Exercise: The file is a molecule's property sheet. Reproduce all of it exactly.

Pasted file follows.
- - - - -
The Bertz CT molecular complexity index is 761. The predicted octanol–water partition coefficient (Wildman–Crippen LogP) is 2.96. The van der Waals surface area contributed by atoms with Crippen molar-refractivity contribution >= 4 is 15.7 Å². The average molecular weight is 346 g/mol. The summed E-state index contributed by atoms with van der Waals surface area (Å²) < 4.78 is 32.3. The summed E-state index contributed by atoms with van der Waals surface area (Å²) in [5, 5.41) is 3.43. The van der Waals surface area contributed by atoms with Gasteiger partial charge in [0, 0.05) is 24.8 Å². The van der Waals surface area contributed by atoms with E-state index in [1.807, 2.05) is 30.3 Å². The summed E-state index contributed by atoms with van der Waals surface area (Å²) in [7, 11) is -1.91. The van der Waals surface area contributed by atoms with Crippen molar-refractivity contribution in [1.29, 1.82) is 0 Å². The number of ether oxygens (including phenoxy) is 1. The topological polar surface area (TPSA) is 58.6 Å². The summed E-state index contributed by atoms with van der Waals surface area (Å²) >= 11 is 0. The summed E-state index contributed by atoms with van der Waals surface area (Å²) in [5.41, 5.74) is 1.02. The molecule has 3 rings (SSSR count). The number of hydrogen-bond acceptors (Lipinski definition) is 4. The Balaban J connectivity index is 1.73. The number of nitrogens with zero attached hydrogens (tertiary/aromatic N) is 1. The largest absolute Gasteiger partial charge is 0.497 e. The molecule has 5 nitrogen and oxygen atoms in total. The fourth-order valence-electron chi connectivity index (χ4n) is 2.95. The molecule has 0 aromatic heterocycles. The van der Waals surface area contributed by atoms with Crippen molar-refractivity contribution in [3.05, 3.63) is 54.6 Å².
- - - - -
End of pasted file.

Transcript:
The Bertz CT molecular complexity index is 761. The predicted octanol–water partition coefficient (Wildman–Crippen LogP) is 2.96. The van der Waals surface area contributed by atoms with Crippen molar-refractivity contribution >= 4 is 15.7 Å². The average molecular weight is 346 g/mol. The summed E-state index contributed by atoms with van der Waals surface area (Å²) < 4.78 is 32.3. The summed E-state index contributed by atoms with van der Waals surface area (Å²) in [5, 5.41) is 3.43. The van der Waals surface area contributed by atoms with Gasteiger partial charge in [0, 0.05) is 24.8 Å². The van der Waals surface area contributed by atoms with E-state index in [1.807, 2.05) is 30.3 Å². The summed E-state index contributed by atoms with van der Waals surface area (Å²) in [7, 11) is -1.91. The van der Waals surface area contributed by atoms with Crippen molar-refractivity contribution in [1.29, 1.82) is 0 Å². The number of ether oxygens (including phenoxy) is 1. The topological polar surface area (TPSA) is 58.6 Å². The summed E-state index contributed by atoms with van der Waals surface area (Å²) >= 11 is 0. The summed E-state index contributed by atoms with van der Waals surface area (Å²) in [5.41, 5.74) is 1.02. The molecule has 3 rings (SSSR count). The number of hydrogen-bond acceptors (Lipinski definition) is 4. The Balaban J connectivity index is 1.73. The number of nitrogens with zero attached hydrogens (tertiary/aromatic N) is 1. The largest absolute Gasteiger partial charge is 0.497 e. The molecule has 5 nitrogen and oxygen atoms in total. The fourth-order valence-electron chi connectivity index (χ4n) is 2.95. The molecule has 0 aromatic heterocycles. The van der Waals surface area contributed by atoms with Crippen molar-refractivity contribution in [3.05, 3.63) is 54.6 Å².